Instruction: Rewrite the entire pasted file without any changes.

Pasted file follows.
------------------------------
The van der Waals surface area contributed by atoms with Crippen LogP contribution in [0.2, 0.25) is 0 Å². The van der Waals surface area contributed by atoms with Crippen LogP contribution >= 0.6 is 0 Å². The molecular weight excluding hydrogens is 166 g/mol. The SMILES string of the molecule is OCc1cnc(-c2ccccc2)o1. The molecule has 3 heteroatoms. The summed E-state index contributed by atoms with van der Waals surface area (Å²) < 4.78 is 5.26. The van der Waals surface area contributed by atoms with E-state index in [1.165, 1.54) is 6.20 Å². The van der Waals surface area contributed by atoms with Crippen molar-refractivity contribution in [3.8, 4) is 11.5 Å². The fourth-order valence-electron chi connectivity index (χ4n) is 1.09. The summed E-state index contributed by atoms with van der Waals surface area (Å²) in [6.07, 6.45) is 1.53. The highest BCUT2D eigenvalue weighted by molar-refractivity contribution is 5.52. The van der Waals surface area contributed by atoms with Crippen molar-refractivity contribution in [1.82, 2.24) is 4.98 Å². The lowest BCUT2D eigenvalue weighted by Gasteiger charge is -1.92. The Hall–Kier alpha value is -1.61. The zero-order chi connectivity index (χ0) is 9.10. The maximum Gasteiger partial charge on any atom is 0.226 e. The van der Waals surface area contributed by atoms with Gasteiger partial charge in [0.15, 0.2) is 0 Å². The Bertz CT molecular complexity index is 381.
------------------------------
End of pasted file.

The van der Waals surface area contributed by atoms with Crippen LogP contribution in [0.2, 0.25) is 0 Å². The van der Waals surface area contributed by atoms with Crippen LogP contribution >= 0.6 is 0 Å². The molecular weight excluding hydrogens is 166 g/mol. The SMILES string of the molecule is OCc1cnc(-c2ccccc2)o1. The molecule has 3 heteroatoms. The summed E-state index contributed by atoms with van der Waals surface area (Å²) < 4.78 is 5.26. The van der Waals surface area contributed by atoms with E-state index in [1.165, 1.54) is 6.20 Å². The van der Waals surface area contributed by atoms with Crippen molar-refractivity contribution in [3.8, 4) is 11.5 Å². The fourth-order valence-electron chi connectivity index (χ4n) is 1.09. The summed E-state index contributed by atoms with van der Waals surface area (Å²) in [6.07, 6.45) is 1.53. The highest BCUT2D eigenvalue weighted by molar-refractivity contribution is 5.52. The van der Waals surface area contributed by atoms with Crippen molar-refractivity contribution in [1.82, 2.24) is 4.98 Å². The lowest BCUT2D eigenvalue weighted by Gasteiger charge is -1.92. The Hall–Kier alpha value is -1.61. The zero-order chi connectivity index (χ0) is 9.10. The maximum Gasteiger partial charge on any atom is 0.226 e. The van der Waals surface area contributed by atoms with Gasteiger partial charge in [0.15, 0.2) is 0 Å². The Bertz CT molecular complexity index is 381.